Notes to Negation

1. Some research suggests that apes and even non-primates can be trained to understand the functions of rejection, refusal, and even non-existence, corresponding to stages attested in children’s acquisition of negation, but not those of denial or truth-conditional negation (Heine and Kuteva 2007, 141–2).

2. Useful typologies of sentential negation are provided in Payne 1985, Miestamo 2005, and Dahl 2010; for an annotated bibliography on this and other topics in natural language negation, see Horn’s Oxford Bibliography entry under “Other Internet Resources”.

3. One consequence of the formal markedness asymmetry is that a negative statement embeds its affirmative counterpart within it; when Nixon famously insisted “I am not a crook” or Clinton “I did not have sex with that woman”, the concealed affirmation was more significant than the surface denial. The same asymmetry is exploited in non-denial denials, such as Republican campaign operative Mary Matalin’s disingenuous protest “We’ve never said to the press that Clinton’s a philandering, pot-smoking draft-dodger” (see also Giora 2007 on psycholinguistic evidence for the persistence of negated material).

4. The (a) examples also involve focus on the fronted prepositional phrase (see Rooth 1992 and Beaver and Clark 2008 on association with focus and its relation to negation). In the (b) examples, the fronted phrase is a topic rather than a focus (Haegeman 2000).

5. Within the schools of logic in India, the mutual annihilation of double negatives has a similarly long lineage; see Horn 1989 for references.

6. Negative concord has long been recognized as a central topic not only for the synchronic grammar of negation but also for language change, as exemplified in the system of reanalyses and shifts associated known as Jespersen’s cycle (Kiparsky and Condoravdi 2006, van der Auwera 2010).

7. \(*(X)\) conventionally indicates that \(X\) must occur, \((*X)\) that \(X\) cannot occur.

8. See de Swart 2011 for a comprehensive study of the cross-linguistic semantics of negation within a bidirectional optimality-theoretic framework in which syntactic and semantic constraints act in concert to define the grammar of a language. De Swart investigates the nature of variation giving rise to different systems of double negation and negative concord.

9. This is not to say that logical multiple negation conforming to the duplex negatio affirmat principle does not exist, depending on the goals of speakers and writers. One celebrated example is Richard Montague’s observation to Barbara Partee in June 1970: “Barbara, I think you’re the only linguist who it is not the case that I can’t talk to”.

10. Medieval logicians like Ockham developed a notion of upward and downward inference that in many ways anticipates the Fauconnier-Ladusaw theory (Sánchez 1994, Horn 1996); indeed, they identified expressions allowing downward inferencing from sets to subsets as termini habentes vim negationis. Such terms with the force of negation included comparatives, restrictors of universals, and only, all environments licensing NPIs in English.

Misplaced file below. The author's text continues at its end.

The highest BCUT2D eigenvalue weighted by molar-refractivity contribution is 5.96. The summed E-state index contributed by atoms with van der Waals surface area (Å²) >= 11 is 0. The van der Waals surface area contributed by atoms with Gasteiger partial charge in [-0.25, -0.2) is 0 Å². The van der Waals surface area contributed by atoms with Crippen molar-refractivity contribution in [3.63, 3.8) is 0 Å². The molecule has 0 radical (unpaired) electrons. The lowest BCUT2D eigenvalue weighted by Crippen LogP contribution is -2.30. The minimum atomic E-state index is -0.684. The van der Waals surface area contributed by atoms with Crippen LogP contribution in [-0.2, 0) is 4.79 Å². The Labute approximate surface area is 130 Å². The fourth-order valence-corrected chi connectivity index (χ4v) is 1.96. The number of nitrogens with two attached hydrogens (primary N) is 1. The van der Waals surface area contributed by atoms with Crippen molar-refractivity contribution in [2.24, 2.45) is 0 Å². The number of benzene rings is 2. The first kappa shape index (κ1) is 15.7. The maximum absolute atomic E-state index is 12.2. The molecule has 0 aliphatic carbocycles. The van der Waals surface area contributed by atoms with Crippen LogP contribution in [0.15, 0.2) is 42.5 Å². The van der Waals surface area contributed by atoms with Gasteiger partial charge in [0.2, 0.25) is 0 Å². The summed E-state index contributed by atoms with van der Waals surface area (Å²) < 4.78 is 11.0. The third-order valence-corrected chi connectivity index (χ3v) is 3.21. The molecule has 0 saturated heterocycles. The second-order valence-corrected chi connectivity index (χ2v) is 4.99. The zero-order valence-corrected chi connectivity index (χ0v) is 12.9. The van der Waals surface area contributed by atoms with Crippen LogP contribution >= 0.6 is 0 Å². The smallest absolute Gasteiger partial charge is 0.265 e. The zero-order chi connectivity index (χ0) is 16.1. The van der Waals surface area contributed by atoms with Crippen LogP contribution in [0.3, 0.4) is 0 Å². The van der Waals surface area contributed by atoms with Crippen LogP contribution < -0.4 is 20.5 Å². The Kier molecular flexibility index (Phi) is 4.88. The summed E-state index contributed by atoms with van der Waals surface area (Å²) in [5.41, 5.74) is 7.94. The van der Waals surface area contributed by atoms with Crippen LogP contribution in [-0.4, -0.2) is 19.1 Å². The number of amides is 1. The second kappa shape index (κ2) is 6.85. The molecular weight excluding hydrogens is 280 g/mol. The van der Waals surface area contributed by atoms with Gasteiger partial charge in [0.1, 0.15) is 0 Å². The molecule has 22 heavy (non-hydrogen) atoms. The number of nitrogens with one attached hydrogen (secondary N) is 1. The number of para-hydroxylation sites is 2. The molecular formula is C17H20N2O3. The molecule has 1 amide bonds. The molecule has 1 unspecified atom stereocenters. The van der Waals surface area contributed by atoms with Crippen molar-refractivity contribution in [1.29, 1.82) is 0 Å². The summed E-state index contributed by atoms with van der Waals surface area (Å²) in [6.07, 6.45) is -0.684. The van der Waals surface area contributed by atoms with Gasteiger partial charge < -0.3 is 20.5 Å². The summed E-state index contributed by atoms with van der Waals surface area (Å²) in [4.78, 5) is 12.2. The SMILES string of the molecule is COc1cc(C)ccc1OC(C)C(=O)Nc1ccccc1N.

11. It is significant that whatever evidence is adduced to support this and other distinctions between negation types noted here, a single negative marker is typically used for the two types (cf. Gazdar 1979), although in some languages, such as Ancient Greek (ou(k) vs. ), two or more negative markers are distinguished on morphosyntactic grounds (Horn 1989, 447–52).

Notes to Supplement

1. It has often been noted that bivalence must be distinguished from the validity of the Law of Excluded Middle (see e.g. entry on contradiction). The LEM is valid, for instance, in Priest’s (1979) logic of paradox LP, although LP is a three-valued logic, see entries on many-valued logic and paraconsistent logic. Moreover, it can be shown that every Tarskian consequence relation has a bivalent, although not necessarily compositional semantics, cf. Malinowski 1993, Shramko and Wansing 2011, Chapter 9.

2. The basic systems of Nelson’s constructive logics with strong negation, N4 and N4\(^{\bot}\), have a four-valued possible worlds semantics. The underlying four-valued first-degree entailment logic is closely related to early Buddhist logic, cf. Dunn 2000, Priest 2010, and the entry on contradiction.

3. Routley and Routley (1985) also discuss Wittgenstein's remarks about contradictions and negation, and note that Wittgenstein “runs together, in a way that is ultimately incoherent, exclusion and cancellation models of negation.”

4. Avron does not, however, assume that these relations are monotonic, i.e., that \(\Delta \vdash \Gamma\) implies \(\Delta \cup \Delta ' \vdash \Gamma \cup \Gamma '\), with the restriction that \(\Gamma \cup \Gamma '\) contains at most one formula in the case of single-conclusion consequence relations.

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Laurence R. Horn <>
Heinrich Wansing <>

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